>FABRIC by The Singapore Repertory Theatre

>reviewed by chong tze chien

>date: 17 jun 1999
>time: 8pm
>venue: the world trade centre auditorium
>rating: *1/2

>tired already? go home then
>review junkie? whitney, give them this click to sniff

                           
>look, we know that you need to know that we, as responsible reviewers, have some quantifiable categories to rate productions, and are not just relying on some undefinable instinct or gut feeling. So to put your mind at ease, we will give you a logical rating system based on the practitioner's vision / and the reviewer's response of a particular production. Here it is then: ***** : Transcendent / Rapturous. ****: Crystal / Appreciative. ***: Transmitted / Thoughtful. **:Vague / Unsatisfied. * : Uncommunicated / Mystified. Yet in the end, you will feel that this is (1) a cheap attempt to justify the subjective arbitrariness of our rating system (2) buttressed by an interest in the logical (and inevitable) categorisation of such productions, which is (3) undermined by the cheapness of the attempt, and (4) confused by the creeping feeling you are getting that we are dead serious in our feeling that this rating system is an accurate description of the content, intent and quality of the production. Oh please -- does it even matter now? Look, at least we tried.
 

>>>>>GETTING PINS AND NEEDLES WOULD HAVE BEEN MORE INTERESTING

If FABRIC had stopped with its program booklet, it might have been a better play. Based on an actual case of 72 illegal Thai immigrants who were exploited by a garment factory for cheap labour in the USA, the play was impossibly stale. As the actors took their curtain call two hours after the opening scene, one was none the wiser about the plights of the Thai immigrants beyond the facts dished out in the program. Touting itself as a dramatisation of the actual events leading up to the immigrants' finally gaining citizenship, the play ironically had little dramatic action to sustain audience interest. Considering that the play's premise is a rich ground for themes of oppression and dislocation of the human spirit, and a stellar cast (the likes of Tsai Chin and Jennifer Paz to name a few) to reckon with, the odds of FABRIC bombing were almost unthinkable. To my unmitigated horror, however, Henry Ong - the playwright-cum-director, managed to realise the unthinkable.

One suspects that Ong was trying to write an epic. Thirty-odd characters were shared by a cast of eleven, a larger half of which bore no real dramatic significance to the plot. Those characters who did move the plot, on the other hand, diffused into the multiple personalities each actor was playing. As a result, most scenes and their characters were so sketchy that one had to second guess the identities the actors were playing at any one time. One was never too sure, for example, if the proprietress's daughter-in-law (Debra Teng) was in fact the same Thai girl who was raped by the son in an earlier scene or just the same actress playing two different roles. The problem lay with the lack of discretion and crafting on the playwright's part: it seemed as if he had all and sundry who took part in the real events represented on stage, whether this was a good idea or not. It didn't help that the direction lacked clarity as one had to wonder at which points each scene began and ended. The characters sometimes slipped in and out of their immediate time frame and space to go into another without warning, leaving one baffled at what had gone on before.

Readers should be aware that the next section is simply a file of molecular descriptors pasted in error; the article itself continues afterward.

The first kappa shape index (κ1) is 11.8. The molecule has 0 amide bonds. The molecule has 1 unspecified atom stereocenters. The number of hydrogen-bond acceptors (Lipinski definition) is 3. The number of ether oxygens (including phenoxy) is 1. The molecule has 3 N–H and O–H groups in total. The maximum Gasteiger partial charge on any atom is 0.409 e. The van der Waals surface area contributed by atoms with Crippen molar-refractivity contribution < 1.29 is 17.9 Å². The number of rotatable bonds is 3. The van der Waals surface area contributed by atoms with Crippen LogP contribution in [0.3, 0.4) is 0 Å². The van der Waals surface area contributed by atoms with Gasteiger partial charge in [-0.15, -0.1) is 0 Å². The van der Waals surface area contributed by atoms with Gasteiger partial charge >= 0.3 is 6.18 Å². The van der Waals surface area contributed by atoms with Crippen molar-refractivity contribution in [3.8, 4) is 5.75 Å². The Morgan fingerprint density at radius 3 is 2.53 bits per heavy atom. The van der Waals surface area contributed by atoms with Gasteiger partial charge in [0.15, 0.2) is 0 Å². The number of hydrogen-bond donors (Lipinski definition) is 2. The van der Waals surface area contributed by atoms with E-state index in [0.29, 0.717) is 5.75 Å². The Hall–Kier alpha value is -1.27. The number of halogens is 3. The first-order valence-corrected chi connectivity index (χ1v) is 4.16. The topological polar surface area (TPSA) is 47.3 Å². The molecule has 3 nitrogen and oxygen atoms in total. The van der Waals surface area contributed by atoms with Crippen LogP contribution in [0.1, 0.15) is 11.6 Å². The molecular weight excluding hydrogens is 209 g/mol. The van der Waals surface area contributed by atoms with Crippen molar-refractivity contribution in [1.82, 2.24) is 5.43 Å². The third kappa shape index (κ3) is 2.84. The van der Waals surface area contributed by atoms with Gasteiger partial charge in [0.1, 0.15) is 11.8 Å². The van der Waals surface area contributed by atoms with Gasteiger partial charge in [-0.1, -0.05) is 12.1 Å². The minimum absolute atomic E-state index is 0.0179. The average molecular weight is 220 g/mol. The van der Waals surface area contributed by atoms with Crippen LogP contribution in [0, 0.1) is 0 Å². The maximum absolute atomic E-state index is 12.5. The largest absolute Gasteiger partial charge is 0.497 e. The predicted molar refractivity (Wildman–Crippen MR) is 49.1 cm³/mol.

>>'One did not know whether to be bored or to cringe at bad taste'

The direction also bordered on predictability and kitsch. One did not know whether to be bored or to cringe at bad taste. It was a keen contest between uninspired scenes where any hint of dramatic tension was smothered to oblivion by contrived execution, and scenes which teetered on the edge of the ridiculous. In one bizarre scene, an escapee (Lydia Look), upon meeting her love interest (Karl Suriya) in a Thai Temple, suddenly broke into a Thai dance number with such enthusiastic aplomb that even attributing it to the "ways-of-the-mystical-east" would not suffice.

More alarming was that the production smacked of a blistering amateurism. Transitions from one scene to another were so unpolished and clumsily executed that the stage hands and actors seemed to risk colliding into one another at several points in the play. The set looked as if it came right out from the dumps of a secondary school drama production. With barbed wire and what looked like battered pieces of copper plates clustered around the proscenium arch of WTC auditorium, the weary-looking set suffered from a case of over designing for a shallow stage. And when actors were moving props on their own in the first half, to have stage hands suddenly appearing in the second half to remove items under full lighting just sent one wondering if the cast had doubled over the course of the interval. The direction, or the lack of it, was bereft of judgment.

At least, though, one was brought to empathise with the Thai immigrants at the end of the play - the excruciating wait for freedom from nerve-wracking prolonged agony.